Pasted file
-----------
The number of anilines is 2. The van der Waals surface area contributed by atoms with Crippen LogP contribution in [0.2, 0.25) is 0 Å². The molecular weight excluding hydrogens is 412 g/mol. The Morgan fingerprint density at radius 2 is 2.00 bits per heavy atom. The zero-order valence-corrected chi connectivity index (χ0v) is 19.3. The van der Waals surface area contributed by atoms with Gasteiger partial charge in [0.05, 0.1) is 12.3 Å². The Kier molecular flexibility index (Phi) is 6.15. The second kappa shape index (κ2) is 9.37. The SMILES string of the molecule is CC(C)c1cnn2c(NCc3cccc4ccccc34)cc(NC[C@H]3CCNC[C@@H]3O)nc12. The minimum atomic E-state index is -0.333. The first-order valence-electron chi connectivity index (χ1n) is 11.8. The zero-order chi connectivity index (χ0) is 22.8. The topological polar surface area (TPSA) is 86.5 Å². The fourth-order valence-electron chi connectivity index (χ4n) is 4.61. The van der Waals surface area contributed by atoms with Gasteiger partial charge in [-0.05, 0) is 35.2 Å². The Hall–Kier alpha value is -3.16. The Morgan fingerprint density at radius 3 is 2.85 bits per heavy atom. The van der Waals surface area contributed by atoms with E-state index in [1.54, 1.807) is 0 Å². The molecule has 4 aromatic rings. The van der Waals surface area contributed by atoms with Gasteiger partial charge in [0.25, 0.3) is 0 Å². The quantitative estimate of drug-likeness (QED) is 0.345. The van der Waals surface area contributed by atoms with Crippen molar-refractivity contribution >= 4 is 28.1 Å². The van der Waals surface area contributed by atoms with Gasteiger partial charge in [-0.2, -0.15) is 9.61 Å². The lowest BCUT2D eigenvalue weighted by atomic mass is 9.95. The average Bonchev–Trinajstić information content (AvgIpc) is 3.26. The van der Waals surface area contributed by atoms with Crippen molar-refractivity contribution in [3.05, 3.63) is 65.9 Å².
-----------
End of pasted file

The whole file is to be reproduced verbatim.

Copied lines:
The number of anilines is 2. The van der Waals surface area contributed by atoms with Crippen LogP contribution in [0.2, 0.25) is 0 Å². The molecular weight excluding hydrogens is 412 g/mol. The Morgan fingerprint density at radius 2 is 2.00 bits per heavy atom. The zero-order valence-corrected chi connectivity index (χ0v) is 19.3. The van der Waals surface area contributed by atoms with Gasteiger partial charge in [0.05, 0.1) is 12.3 Å². The Kier molecular flexibility index (Phi) is 6.15. The second kappa shape index (κ2) is 9.37. The SMILES string of the molecule is CC(C)c1cnn2c(NCc3cccc4ccccc34)cc(NC[C@H]3CCNC[C@@H]3O)nc12. The minimum atomic E-state index is -0.333. The first-order valence-electron chi connectivity index (χ1n) is 11.8. The zero-order chi connectivity index (χ0) is 22.8. The topological polar surface area (TPSA) is 86.5 Å². The fourth-order valence-electron chi connectivity index (χ4n) is 4.61. The van der Waals surface area contributed by atoms with Gasteiger partial charge in [-0.05, 0) is 35.2 Å². The Hall–Kier alpha value is -3.16. The Morgan fingerprint density at radius 3 is 2.85 bits per heavy atom. The van der Waals surface area contributed by atoms with E-state index in [1.54, 1.807) is 0 Å². The molecule has 4 aromatic rings. The van der Waals surface area contributed by atoms with Gasteiger partial charge in [0.25, 0.3) is 0 Å². The quantitative estimate of drug-likeness (QED) is 0.345. The van der Waals surface area contributed by atoms with Crippen molar-refractivity contribution >= 4 is 28.1 Å². The van der Waals surface area contributed by atoms with Gasteiger partial charge in [-0.2, -0.15) is 9.61 Å². The lowest BCUT2D eigenvalue weighted by atomic mass is 9.95. The average Bonchev–Trinajstić information content (AvgIpc) is 3.26. The van der Waals surface area contributed by atoms with Crippen molar-refractivity contribution in [3.05, 3.63) is 65.9 Å².